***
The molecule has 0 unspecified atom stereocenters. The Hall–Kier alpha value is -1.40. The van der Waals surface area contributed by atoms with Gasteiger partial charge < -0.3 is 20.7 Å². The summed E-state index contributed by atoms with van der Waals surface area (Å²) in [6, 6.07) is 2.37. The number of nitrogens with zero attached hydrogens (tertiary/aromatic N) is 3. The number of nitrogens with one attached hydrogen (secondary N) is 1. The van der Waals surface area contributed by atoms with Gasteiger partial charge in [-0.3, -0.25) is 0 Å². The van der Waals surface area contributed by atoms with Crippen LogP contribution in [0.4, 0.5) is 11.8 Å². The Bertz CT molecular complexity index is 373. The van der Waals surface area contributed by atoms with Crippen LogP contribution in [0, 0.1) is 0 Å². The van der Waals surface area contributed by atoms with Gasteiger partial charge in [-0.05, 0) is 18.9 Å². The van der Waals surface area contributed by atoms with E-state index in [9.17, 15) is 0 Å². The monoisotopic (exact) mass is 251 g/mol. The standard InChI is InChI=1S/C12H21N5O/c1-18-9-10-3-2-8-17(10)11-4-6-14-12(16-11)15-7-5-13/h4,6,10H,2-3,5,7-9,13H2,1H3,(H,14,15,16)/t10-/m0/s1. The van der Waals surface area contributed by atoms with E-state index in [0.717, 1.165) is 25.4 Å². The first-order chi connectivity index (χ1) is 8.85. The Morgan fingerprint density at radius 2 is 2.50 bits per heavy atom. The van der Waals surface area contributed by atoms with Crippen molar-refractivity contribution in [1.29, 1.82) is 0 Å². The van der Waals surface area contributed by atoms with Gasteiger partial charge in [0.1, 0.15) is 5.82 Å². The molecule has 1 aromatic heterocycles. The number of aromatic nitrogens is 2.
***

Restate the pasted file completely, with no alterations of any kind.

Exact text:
The molecule has 0 unspecified atom stereocenters. The Hall–Kier alpha value is -1.40. The van der Waals surface area contributed by atoms with Gasteiger partial charge < -0.3 is 20.7 Å². The summed E-state index contributed by atoms with van der Waals surface area (Å²) in [6, 6.07) is 2.37. The number of nitrogens with zero attached hydrogens (tertiary/aromatic N) is 3. The number of nitrogens with one attached hydrogen (secondary N) is 1. The van der Waals surface area contributed by atoms with Gasteiger partial charge in [-0.3, -0.25) is 0 Å². The van der Waals surface area contributed by atoms with Crippen LogP contribution in [0.4, 0.5) is 11.8 Å². The Bertz CT molecular complexity index is 373. The van der Waals surface area contributed by atoms with Crippen LogP contribution in [0, 0.1) is 0 Å². The van der Waals surface area contributed by atoms with Gasteiger partial charge in [-0.05, 0) is 18.9 Å². The van der Waals surface area contributed by atoms with E-state index in [9.17, 15) is 0 Å². The monoisotopic (exact) mass is 251 g/mol. The standard InChI is InChI=1S/C12H21N5O/c1-18-9-10-3-2-8-17(10)11-4-6-14-12(16-11)15-7-5-13/h4,6,10H,2-3,5,7-9,13H2,1H3,(H,14,15,16)/t10-/m0/s1. The van der Waals surface area contributed by atoms with E-state index in [0.717, 1.165) is 25.4 Å². The first-order chi connectivity index (χ1) is 8.85. The Morgan fingerprint density at radius 2 is 2.50 bits per heavy atom. The van der Waals surface area contributed by atoms with Crippen molar-refractivity contribution in [1.29, 1.82) is 0 Å². The van der Waals surface area contributed by atoms with Gasteiger partial charge in [0.1, 0.15) is 5.82 Å². The molecule has 1 aromatic heterocycles. The number of aromatic nitrogens is 2.